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Transformation in the petroleum retail business: a case of African black women ownership of Engen service stations in KwaZulu-Natal, South Africa.

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South Africa is still grappling with issues of gender inequality in the workplace and in business, the dawn of democracy in 1994 marked a historical moment where the previously disadvantaged groups were also allowed to participate in businesses in various industries. Despite efforts at various levels (national, regional and global) to achieving gender equality and empower women in various sectors in support of gender transformation, many South African, particularly black women, are still struggling to penetrate this market due to some remnant policies of the apartheid regime which then makes the rate of transformation remains very slow. Therefore, the objective of the study was to map ownership of Engen service stations by black women in the Kwa-Zulu Natal, and to investigate the factors that hinder black women entry into the petroleum industry. This was a cross-sectional qualitative study conducted among six participants who were selected purposefully for the study. Secondary data was also used to find the percentage of black female owned the service station. Results showed that 9.27% of Engen service stations in KZN was owned by females, and out of that only 3.92% was owned by black females. The most prominent challenge experienced by black women owners of Engen service station in KZN were access to finance, legislation, marketing, exclusivity and survival. It was recommended that black females need assistance to access funding from financial institutions because they face hurdles if they do it alone as one of the critical success factor (CSF). Also government must monitor implementation of policies that supports gender transformation which seems to be poor and tracking of progress is not evident.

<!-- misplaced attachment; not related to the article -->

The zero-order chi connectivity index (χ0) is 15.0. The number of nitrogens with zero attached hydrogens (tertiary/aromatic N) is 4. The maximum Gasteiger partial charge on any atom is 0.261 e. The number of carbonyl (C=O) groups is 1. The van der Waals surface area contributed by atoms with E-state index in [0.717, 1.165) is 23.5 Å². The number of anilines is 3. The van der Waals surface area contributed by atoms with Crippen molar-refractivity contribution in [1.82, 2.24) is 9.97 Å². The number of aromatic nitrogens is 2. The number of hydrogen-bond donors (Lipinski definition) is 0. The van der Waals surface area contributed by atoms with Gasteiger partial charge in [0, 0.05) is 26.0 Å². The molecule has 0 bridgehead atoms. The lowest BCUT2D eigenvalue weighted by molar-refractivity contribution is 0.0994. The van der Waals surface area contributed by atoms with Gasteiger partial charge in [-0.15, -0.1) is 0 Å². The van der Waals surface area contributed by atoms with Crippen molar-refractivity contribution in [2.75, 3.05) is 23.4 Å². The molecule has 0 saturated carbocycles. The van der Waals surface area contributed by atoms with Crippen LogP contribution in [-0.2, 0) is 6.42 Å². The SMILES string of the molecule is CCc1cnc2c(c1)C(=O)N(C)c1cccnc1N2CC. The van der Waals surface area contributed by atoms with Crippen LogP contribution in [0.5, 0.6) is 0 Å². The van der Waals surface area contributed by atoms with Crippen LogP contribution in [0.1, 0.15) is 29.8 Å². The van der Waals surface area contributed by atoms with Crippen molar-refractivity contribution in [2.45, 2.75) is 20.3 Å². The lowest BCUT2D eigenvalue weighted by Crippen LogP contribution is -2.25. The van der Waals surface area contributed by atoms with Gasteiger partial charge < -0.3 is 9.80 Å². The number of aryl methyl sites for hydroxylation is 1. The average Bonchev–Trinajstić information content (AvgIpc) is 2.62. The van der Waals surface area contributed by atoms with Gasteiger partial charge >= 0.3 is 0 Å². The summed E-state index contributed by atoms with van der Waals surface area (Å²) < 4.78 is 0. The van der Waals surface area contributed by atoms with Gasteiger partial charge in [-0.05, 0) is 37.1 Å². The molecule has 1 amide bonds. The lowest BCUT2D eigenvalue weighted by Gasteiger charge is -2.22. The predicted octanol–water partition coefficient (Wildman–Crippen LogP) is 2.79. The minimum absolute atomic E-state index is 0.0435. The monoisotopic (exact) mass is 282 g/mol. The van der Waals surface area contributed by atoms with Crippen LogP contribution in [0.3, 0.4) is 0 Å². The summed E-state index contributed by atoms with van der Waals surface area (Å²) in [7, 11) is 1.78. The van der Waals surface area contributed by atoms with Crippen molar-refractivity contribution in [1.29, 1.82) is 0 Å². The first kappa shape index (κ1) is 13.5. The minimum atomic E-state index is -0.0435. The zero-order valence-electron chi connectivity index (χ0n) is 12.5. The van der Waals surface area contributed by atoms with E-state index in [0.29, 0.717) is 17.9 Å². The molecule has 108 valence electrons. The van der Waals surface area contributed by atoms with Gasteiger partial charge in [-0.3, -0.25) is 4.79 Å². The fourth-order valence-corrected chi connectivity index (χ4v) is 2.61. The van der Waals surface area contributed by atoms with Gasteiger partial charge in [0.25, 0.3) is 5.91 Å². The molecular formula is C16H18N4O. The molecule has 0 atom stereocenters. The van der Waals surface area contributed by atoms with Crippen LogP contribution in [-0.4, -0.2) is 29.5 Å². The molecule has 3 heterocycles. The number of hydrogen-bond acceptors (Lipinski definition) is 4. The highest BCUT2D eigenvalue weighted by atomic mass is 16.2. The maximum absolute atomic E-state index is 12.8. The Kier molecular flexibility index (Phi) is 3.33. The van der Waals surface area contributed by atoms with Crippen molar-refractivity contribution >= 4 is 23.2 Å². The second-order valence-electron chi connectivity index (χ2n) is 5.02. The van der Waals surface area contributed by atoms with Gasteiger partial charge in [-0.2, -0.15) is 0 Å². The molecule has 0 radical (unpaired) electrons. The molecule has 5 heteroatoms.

Master of Business Administration. University of KwaZulu-Natal. Durban, 2018.